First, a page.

JWL Issue #013: What are Toasty & Bready Notes?

July 31, 2018

“Taste your way out of the supermarket” is an ethos that could suit this readership quite well, but is also the slogan of Wine Car Boot.

WCB is an afternoon of wine tasting from some great merchant and makers in central London. It’s free to attend. There’s a dozen or so wine stalls, plus street food from Angela Hartnett’s Cafe Murano.

Social anxiety means that I can often feel apprehensive about new kinds of events. Various concerns cross my mind: will I say something incorrect and get corrected? Will it be too busy to talk to anyone? Will there be an expectation to buy something from every stand? If I feel it, then I’m sure others must feel it too.

Wine-pun tote bags @winecarboot

So we arrived early: just after 12 this last weekend. Turns out, I couldn’t recommend it enough and fears were definitely unneeded.

For £12 you get a wine-pun tote bag, a Govino glass, and then 5 taster tokens. A taste is just that, though each stand will sell you a glass for drinking if you like it (or a bottle to take away).

For those looking to taste more wines and perhaps see what spending £10-20 per bottle from an independent is like, this is a great way to start. Their next one is August 18th. Arrive early so the stalls aren’t too busy


Berry Bros & Rudd, one of England’s oldest wine merchants, has as series of their affordable own brand wines that have gained good notoriety. Their Good Ordinary Claret (£11.95) was a bit too dry for my liking, but their White Burgundy (£13.95) is a very good and well priced: expect fresh stone fruits, and a bit of smokiness. 

Lots of merchants are looking now at alternative packaging forms. there was plenty of box wine, including my personal favourites Bib. Their blaufrankisch (£33.50 for 2.25litres) is great chilled with a really fresh texture that encourages you to reach for another glass.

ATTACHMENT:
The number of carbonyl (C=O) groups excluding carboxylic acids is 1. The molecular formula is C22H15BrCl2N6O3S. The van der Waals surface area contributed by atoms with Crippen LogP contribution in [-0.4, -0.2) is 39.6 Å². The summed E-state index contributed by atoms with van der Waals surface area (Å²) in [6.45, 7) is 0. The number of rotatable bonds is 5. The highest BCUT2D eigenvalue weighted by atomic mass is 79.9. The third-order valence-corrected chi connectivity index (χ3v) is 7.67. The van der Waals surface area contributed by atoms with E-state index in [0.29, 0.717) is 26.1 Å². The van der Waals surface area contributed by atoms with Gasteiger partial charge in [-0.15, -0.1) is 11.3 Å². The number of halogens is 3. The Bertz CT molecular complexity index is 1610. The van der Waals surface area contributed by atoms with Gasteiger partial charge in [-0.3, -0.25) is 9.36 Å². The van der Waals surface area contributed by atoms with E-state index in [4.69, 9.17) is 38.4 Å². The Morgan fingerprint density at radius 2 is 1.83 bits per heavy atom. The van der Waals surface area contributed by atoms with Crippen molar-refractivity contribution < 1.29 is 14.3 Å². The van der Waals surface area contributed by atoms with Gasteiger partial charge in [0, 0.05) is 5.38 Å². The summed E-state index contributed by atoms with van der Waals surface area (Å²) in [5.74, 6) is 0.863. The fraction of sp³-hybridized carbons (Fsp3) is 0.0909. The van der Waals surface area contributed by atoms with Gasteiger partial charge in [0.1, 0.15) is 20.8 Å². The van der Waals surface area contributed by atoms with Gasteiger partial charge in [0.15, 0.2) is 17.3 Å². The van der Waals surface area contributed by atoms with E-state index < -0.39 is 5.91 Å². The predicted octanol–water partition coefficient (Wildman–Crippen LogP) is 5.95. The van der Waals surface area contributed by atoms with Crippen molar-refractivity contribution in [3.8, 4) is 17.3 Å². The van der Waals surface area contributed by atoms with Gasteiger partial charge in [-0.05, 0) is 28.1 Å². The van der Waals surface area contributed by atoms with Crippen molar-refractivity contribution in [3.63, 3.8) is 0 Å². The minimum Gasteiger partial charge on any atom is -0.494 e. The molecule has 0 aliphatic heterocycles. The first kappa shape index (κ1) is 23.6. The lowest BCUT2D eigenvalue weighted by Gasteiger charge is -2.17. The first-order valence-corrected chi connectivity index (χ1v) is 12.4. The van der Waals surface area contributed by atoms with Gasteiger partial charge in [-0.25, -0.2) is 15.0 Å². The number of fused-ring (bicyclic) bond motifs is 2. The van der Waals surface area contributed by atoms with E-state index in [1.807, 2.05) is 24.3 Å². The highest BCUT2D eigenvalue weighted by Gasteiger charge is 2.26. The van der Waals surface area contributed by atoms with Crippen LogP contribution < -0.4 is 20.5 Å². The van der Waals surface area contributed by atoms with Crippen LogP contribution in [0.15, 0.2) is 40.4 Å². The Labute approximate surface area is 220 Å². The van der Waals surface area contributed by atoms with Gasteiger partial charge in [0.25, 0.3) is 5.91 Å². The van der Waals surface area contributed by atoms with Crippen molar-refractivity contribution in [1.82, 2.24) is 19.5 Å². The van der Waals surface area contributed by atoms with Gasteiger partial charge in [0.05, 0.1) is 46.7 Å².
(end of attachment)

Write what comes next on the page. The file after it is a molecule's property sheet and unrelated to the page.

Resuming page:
I had my first can wine this weekend. Purchased from newcomer Nektar Wines, this Alloy Wine Works Chardonnay (£11 for 375ml) was very nice indeed. Strong vanilla, pears, and lemon, with a lees-driven autolytic note too. This smashed out any concern about flavour of wine in cans straight away.

And if you do visit WCB on the 18th, visit the duo behind Le Grappin and taste their Bourgogne Aligoté and Beaujolais: two of my favourite displays of the region I’ve tasted this year. Both unfined and unfiltered meaning vegan-friendly too!


Why are there toasty/bready/yeasty/cheesy flavours in my wine? Is that a beer flavour?! 
It’s one of the first aromas I notice when drinking Champagne or other traditional method sparklers. That immediate toasty/bready/yeasty smell. The jargon name for it is autolysis and it occurs in still wines as well. The reason is because during winemaking the lees (the deposit of dead yeasts) are left in the wine. This is called lees fermentation (though technically not a fermentation at all). It has a few impacts.

Noticeably, it gives the toasty or other autolytic flavours, but also combines with other processes such as oak maturation to change that flavour as well.It affects mouthfeel too. The creamy texture that you find in some premium white wines, is derived from lees fermentation as well.



While green fruit will refer to aromas like apple, pear, or gooseberry in your wine, the description ‘green’ is different. Green refers to underripe or vegetal tastes (which I appreciate is replacing one jargon word with two). In short: the grapes likely didn’t ripen properly, and so you make get aromas like green bell pepper, leafiness, beetroot, cabbage in your wine. Rarely a good thing though there are some exceptions.

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